Wednesday, December 15, 2021

Time Traveling with Bob

Bob Dylan is on a roll.

For someone who’s nearly a decade older than me, his creative endeavors in the past few years have been astounding. It’s as if The 2016 Nobel Prize in Literature ignited a new artistic passion in the man.  Bob has been busy creating sculpture, painting, whiskey and with his successful Rough and Rowdy Ways/A Murder Most Foul release last year, continues to write and perform great new songs, recently embarking on an acclaimed new tour.

But the kicker of all this activity for me is the moody art-film Shadow Kingdom: The Early Songs of Bob Dylan (directed by Alma Har’el) that streamed last July.

In it a dapper Bob and four masked musicians mime 13 songs from Dylan’s back catalog. Set in a seedy nightclub (Club Bon-Bon) that is beyond time and space, it is a monochrome neo-noir fantasy that could be sometime in the late the 40s to early 60s: vintage clothes, everybody is smoking, Bob is right there in the midst of it all, singing, emoting (in his fashion), and so close to the people in the club that they could touch him (and do in one instance!) I could give you a summary of each bluesy song but if you haven’t see any of it yet and the idea of seeing Bob in this setting might appeal to you, check it out below. A little short of an hour, it sounds best on headphones. The songs seamlessly segue, each has been reworked and performed beautifully. The visuals are stunning and ambiguous enough to keep Dylanologists occupied for years. There is even a tenuous Icelandic music connection—both the director and the music producer (Alex Somers) have worked with Sigur Rós, and Somers produced Pascal Pinon. One of the musicians is Shahzad Ismaily, who produced JFDR’s first album.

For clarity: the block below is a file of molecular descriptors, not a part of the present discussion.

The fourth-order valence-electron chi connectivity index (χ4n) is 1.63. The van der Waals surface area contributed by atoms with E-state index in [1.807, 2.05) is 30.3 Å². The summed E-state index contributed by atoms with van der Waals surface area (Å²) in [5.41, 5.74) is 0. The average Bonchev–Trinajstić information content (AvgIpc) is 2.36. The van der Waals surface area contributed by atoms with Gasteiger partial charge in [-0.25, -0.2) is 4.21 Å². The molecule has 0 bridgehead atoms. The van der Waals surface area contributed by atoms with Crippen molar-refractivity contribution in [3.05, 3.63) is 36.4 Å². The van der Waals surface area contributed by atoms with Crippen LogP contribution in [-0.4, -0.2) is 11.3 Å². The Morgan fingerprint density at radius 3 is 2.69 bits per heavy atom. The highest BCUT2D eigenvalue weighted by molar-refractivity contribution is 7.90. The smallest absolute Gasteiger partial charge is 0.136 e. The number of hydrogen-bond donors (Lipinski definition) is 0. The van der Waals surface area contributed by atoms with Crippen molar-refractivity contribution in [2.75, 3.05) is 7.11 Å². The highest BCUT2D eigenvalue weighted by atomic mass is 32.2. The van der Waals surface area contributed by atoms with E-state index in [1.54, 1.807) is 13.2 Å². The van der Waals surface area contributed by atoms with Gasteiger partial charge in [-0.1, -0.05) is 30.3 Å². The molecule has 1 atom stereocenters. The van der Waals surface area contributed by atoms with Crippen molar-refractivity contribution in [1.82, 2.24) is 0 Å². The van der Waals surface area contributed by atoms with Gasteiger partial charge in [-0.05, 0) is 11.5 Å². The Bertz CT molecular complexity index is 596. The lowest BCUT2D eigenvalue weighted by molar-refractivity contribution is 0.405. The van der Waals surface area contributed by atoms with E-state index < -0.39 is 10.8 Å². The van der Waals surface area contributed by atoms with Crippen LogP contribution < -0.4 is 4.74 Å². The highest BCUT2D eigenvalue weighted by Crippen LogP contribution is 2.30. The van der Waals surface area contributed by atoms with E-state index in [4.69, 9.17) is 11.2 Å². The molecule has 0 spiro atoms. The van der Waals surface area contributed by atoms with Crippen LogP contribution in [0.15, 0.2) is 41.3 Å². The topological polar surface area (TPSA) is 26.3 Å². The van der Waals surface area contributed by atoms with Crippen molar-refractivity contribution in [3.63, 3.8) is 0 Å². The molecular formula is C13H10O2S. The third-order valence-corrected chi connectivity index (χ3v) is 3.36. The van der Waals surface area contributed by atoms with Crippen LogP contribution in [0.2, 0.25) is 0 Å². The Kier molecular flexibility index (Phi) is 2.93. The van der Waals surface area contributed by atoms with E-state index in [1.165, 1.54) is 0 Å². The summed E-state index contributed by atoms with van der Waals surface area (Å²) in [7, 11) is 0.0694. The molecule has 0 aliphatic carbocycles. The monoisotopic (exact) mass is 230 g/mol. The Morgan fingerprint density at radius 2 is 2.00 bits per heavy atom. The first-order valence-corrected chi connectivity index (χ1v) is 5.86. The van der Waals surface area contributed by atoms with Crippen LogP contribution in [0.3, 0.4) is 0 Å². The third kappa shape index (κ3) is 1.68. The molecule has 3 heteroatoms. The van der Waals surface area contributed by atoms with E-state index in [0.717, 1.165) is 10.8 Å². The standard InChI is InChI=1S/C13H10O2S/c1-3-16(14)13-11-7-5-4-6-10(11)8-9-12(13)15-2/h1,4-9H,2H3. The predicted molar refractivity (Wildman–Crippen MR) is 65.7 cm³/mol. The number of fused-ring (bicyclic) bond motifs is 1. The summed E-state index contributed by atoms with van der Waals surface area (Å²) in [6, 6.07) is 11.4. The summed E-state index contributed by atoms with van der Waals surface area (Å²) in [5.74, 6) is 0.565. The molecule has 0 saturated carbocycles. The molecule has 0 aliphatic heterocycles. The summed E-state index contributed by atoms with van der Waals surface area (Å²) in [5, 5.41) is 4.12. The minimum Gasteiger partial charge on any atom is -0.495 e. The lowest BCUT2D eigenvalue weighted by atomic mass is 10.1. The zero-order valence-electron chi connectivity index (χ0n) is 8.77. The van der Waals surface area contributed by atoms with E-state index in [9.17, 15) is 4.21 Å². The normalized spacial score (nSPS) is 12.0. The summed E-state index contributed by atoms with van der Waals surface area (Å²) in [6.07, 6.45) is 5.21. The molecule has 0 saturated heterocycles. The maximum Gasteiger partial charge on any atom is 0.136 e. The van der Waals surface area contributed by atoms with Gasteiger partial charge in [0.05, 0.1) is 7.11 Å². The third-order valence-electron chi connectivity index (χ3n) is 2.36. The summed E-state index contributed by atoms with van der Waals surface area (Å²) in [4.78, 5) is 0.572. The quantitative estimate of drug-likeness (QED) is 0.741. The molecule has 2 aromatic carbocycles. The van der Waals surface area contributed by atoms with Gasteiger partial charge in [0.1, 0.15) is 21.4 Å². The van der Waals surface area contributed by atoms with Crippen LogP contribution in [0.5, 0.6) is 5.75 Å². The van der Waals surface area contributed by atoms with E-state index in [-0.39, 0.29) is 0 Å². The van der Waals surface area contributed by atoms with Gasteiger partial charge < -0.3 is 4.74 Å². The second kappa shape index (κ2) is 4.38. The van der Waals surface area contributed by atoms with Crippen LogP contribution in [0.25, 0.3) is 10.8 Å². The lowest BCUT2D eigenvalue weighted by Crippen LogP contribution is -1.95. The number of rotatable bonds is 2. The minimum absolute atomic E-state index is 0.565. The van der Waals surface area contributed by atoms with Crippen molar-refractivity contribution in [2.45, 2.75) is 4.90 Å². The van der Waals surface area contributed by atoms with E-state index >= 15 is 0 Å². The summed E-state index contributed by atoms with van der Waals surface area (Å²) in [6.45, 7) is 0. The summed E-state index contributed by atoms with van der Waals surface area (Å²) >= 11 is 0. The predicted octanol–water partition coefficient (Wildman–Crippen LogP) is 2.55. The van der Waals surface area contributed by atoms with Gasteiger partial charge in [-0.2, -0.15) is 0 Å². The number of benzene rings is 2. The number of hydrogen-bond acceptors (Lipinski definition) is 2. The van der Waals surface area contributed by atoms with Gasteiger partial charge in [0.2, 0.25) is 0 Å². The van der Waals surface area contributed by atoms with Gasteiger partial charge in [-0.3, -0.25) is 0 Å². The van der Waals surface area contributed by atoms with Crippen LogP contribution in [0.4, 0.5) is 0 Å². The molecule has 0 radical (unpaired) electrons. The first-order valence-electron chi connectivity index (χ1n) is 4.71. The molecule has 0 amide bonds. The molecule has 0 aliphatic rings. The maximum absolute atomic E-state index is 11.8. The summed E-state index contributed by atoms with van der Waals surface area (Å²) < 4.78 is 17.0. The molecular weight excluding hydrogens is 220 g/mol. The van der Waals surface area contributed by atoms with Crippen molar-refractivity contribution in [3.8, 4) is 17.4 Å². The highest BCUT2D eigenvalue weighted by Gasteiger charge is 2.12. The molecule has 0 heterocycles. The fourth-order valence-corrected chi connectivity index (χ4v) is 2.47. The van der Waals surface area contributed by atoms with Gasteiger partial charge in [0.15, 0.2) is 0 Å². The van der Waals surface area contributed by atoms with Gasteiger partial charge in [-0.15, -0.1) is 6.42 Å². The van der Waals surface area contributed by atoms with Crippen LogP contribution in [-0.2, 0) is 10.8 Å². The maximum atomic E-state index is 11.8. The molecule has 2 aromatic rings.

You can see one of the tracks below (if it hasn’t yet been taken down from YouTube):

By Professor Batty


Blogger jono said...

It's still there, so far. I did a few quick segments and it sounds like a very mature Dylan in many ways.

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